Setting goals when embarking on a journey is crucial to any venture, and this sentiment is no different when it comes to an organisation’s digital transformation journey
Digital transformation is now universally regarded as essential to success, according to our latest research, highlighting that business is heading unequivocally toward becoming digital from top to bottom.
But with so much buzz around digital transformation, it can be all too easy to jump on the bandwagon and begin the process without a clear destination in mind. Everybody else seems to be on a transformation journey, so why risk missing out? But if you don’t truly understand your goals, how can you measure if your journey is a success? A painful reality is that for 70% of businesses, planned transformations fail to reach their goals, making achieving that all important ROI a struggle. Our own research found that less than half of UK businesses have a transformation plan in place, despite many already digitalising key business areas. So how can you ensure you get transformation right?
Define your transformation goals
When beginning any digital transformation initiative, you first need to understand your key objectives. What do you want to achieve through the project? And who should the transformation benefit? This could be your customers, end users, or the wider business. It’s ok to have multiple goals, as long as you have ways to define and measure them.
Digitalisation is an opportunity to remodel the business and achieve things that weren’t previously possible with existing technology, but drivers vary by organisation. You may want to improve the customer experience, improve operational efficiency through automation or increase employee productivity. You may even want to develop a new digital revenue stream, for example, by digitalising an existing product, developing subscription-based alternatives or creating on-demand of freemium business models.
Whatever the driver, identify your transformation goals, ensure they are aligned to the business objectives and put in place clear lines of accountability at each stage. If different stakeholders working towards different goals or expectations, transformation can become complex and challenging. Make sure you gain agreement on transformation objectives from the outset.
Identify any areas of weakness
You need to identify any barriers that may limit your transformation success and take steps to mitigate where possible. For example, it may be that you are lacking leadership to drive the initiative from the top-down. In this case, identify who will lead your digital transformation and ensure a clear vision is defined and obtain support from the C-level to drive digital change through the business.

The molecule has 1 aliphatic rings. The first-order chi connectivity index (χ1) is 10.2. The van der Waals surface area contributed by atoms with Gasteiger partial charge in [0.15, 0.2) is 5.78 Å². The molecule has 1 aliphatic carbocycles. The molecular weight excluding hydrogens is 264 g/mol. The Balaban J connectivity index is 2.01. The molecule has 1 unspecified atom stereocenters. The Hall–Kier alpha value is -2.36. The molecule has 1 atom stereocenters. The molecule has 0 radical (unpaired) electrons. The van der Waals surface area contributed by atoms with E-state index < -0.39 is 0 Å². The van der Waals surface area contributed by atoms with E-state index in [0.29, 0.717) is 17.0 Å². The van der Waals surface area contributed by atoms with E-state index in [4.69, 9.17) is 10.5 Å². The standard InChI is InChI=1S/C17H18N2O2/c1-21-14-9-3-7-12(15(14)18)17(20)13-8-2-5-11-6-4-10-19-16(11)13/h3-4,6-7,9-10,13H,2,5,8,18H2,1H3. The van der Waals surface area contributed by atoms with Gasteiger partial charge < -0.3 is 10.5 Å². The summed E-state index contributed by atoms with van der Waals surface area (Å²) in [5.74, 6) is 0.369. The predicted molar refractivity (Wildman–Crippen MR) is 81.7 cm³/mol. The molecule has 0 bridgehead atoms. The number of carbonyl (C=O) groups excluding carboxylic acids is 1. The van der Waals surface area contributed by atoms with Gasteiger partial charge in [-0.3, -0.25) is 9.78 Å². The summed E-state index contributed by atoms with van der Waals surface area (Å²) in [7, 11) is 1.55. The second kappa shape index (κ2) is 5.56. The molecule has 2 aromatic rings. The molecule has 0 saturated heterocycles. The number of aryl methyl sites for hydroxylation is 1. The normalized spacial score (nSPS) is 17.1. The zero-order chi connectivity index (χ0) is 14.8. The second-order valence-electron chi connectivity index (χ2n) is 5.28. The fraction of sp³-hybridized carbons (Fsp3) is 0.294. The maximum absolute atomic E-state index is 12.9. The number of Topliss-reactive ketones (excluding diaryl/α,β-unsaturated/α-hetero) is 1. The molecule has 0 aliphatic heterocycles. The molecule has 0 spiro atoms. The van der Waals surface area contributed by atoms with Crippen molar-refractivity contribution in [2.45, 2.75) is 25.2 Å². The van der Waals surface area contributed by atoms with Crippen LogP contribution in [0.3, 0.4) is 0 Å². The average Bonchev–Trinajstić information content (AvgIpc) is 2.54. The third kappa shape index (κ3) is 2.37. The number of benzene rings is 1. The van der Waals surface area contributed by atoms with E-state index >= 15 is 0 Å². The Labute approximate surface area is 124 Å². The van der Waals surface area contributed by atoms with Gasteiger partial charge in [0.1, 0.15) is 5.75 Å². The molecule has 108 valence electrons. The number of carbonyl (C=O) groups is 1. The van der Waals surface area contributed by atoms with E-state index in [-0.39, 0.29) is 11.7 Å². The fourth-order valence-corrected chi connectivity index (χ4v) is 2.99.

You could find that your legacy infrastructure won’t integrate with newer systems. If so, distinguish the data you need to support your transformation and what is required to ensure it can be effectively optimised, enriched and exploited. Enlist external expertise to help access and cleanse that data if it is beyond your capability.
In some cases, you may need to design your plan around your limitations. For example, if you need to retain some legacy systems, why not design a hybrid cloud solution around your existing infrastructure and develop a broader cloud roadmap to get you where you want to be long-term, but at your own pace?
Our research also identified skills as a significant barrier to successful transformation. Having access to the right skills is essential to developing and executing a digital transformation strategy, so it pays to understand the skills required to support your transformation. Assess the current capabilities in your organisation to ascertain if the team has the skills needed to support transformation. If talent is not readily available, identify a strategic partner that can fill any gaps.
Learn from others
One of the benefits the sheer of volume of businesses that have already been through transformation is the learnings you can take from their experiences, such as best practice guidelines. A successful digital business needs to be clear on its vision, gain engagement from stakeholders, establish a clear digital architecture and identify the right delivery model. Success may come down to finding the right balance of in-house and external expertise, where the third party can provide the technical know-how and execution while the in-house team owns the vision, drives the requirements and measures the outcomes.
Reaping the rewards of digital change
Digital transformation is essential in protecting any business against a growing raft of competitive threats. While digital transformation can seem complex, it doesn’t have to be if you have clear goals in mind and the right process and plans in place to support them. If you’re struggling with where to start, then seek the expertise of a partner can help shape your transformation roadmap, ideally one that is experienced in digitalisation and cloud migration and can provide more cost-efficient and flexible data management solutions such as colocation.
About the Author
Simon Michie, CTO at Pulsant. Simon joined Pulsant in early 2020 as Chief Technology Officer, he has overall strategic responsibility for our product and service portfolio, platforms, and technology roadmap. Simon has three decades experience in the technology sector, starting out his career in Sales. He then moved into a succession of technical and then managerial roles before co-founding Centric Networks. This ultimately led to a five year tenure as CTO for Redcentric where he modernised the company’s network and cloud offerings.
Featured image: ©Nazar